What exactly is an “inadequate” health insurance policy? It turns out that the answer to a seemingly innocuous question is key to our health care future, to what happens when Obamacare goes down.
Obama’s folks claim that the millions of cancelled policies Americans suffered recently were inadequate anyway. Yet it has become obvious to most of us that Obamacare can’t possibly succeed.
It’s not just the technical failures of the exchanges nor the preposterous lies the President had to tell to get it passed. It’s not that Obamacare’s provisions have been manipulated three times now to prevent its unpopularity from upsetting an election cycle.
No, the fatal flaw of Obamacare is the same as it was from the start. It is based on the discredited notion that complex economic structures can be more productively ordered by bureaucratic fiat then by the countless interactions of free providers and consumers. As we used to say during the Cold War, if this stuff worked we would all be speaking Russian.
The designers of Obamacare seem to have been especially ham-handed in constructing their scheme. For example, the point of the individual mandate, a linchpin to the deal, is to force healthy young people to subsidize the elderly and the chronically ill. Of course, by separating risk from premium, this ignores the basic principle of insurance underwriting.
But the Obamacare architects made their own job harder by providing that individuals, until the age of 26, can stay on their parent’s policy, thus assuring that a large part of the target population has zero incentive to enter the individual market on their own.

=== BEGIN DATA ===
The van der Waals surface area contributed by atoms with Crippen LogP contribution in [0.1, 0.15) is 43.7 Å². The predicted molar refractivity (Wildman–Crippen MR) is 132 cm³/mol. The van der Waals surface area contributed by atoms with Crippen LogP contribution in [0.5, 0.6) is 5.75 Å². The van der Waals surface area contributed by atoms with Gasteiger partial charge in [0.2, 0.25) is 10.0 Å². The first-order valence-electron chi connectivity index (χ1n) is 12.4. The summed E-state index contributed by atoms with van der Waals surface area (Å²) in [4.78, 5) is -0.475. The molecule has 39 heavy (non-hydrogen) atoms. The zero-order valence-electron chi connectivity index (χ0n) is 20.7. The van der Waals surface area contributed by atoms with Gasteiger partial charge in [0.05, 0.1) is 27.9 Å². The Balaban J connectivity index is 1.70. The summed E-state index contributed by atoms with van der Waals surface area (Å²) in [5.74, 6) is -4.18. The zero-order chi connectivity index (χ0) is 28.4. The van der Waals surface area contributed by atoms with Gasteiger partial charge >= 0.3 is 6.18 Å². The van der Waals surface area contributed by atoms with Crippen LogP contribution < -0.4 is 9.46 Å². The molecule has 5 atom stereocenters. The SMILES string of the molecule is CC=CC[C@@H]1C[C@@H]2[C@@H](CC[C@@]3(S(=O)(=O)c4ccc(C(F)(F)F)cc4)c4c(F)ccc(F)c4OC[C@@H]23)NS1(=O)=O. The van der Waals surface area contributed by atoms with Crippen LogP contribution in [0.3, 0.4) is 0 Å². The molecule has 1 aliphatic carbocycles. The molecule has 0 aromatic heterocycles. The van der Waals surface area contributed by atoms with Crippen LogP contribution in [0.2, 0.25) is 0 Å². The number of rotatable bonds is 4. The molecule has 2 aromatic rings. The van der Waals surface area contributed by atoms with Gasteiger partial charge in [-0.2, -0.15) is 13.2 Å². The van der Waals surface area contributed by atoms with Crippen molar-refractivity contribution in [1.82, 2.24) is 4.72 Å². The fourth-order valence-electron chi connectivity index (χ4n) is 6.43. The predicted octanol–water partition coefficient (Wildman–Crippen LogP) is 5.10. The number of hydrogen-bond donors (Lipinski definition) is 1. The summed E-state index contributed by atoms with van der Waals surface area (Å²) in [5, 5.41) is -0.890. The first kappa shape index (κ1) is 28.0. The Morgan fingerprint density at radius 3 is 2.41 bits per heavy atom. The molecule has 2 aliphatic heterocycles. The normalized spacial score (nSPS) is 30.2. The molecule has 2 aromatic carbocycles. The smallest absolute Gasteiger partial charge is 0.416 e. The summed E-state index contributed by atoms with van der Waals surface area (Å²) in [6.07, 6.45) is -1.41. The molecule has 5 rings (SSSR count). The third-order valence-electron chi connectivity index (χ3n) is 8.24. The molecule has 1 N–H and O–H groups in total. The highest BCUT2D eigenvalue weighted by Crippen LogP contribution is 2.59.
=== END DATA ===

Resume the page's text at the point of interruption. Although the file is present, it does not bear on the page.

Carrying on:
Then, to make matters worse, Obamacare assures guaranteed issue for all comers. An insurance company can’t turn you down or charge you a higher premium based on a pre-existing health condition. This negates the one reason a healthy, young person might buy insurance — to protect against future calamity. If something unexpected comes up, you can always buy the insurance then.
Young people aren’t a good choice to do the financial heavy lifting anyway. The Obama economy has been particularly hard on them. High unemployment rates, difficult job markets and large student loan balances all make it hard for them to come up big to save Obamacare. They can’t and they won’t.
The impending demise of Obamacare is a great opportunity for us to redefine how we want to pay for our health care, to create a patient-centered system based on free-market principles. So here’s where the question about inadequate insurance kicks in.
We can agree that health insurance with low annual or lifetime limits that doesn’t protect you from bankruptcy is truly inadequate. But the Obama folks insist that insurance policies with high deductibles and co-pays are also inadequate. Unfortunately, others have unwittingly bought into the notion.
But if you, the consumer, get to keep the premium savings, insurance with high deductibles and co-pays is not only adequate, it’s smart. Why pay an insurance company to pay you back for services you know you will need anyway, like checkups, preventive services and minor illnesses? It’s like buying car insurance for oil changes.
The bigger point is that by paying for services directly, we can take charge of our own medical expenses. We can shop for value and bring down cost by working with our doctors on the most efficient way to avoid unnecessary expenses while still protecting our health.
A couple of caveats: this analysis assumes a free and open market for medical care. That’s why price transparency and buying insurance across state lines, avoiding costly state mandates, is important.
Also, if your employer or government is providing first dollar insurance coverage, your incentive to save is gone. But there is no good reason why your boss should get the tax break that’s not available to you for buying your medical insurance. Government could provide its subsidies through a market-based system where even program beneficiaries have “skin in the game.”
We could be on the verge of a patient-owned health insurance system that saves money and works for all of us. There is nothing “inadequate” about being in charge
• East Valley resident Tom Patterson is a retired physician and former state senator. He can be reached at firstname.lastname@example.org.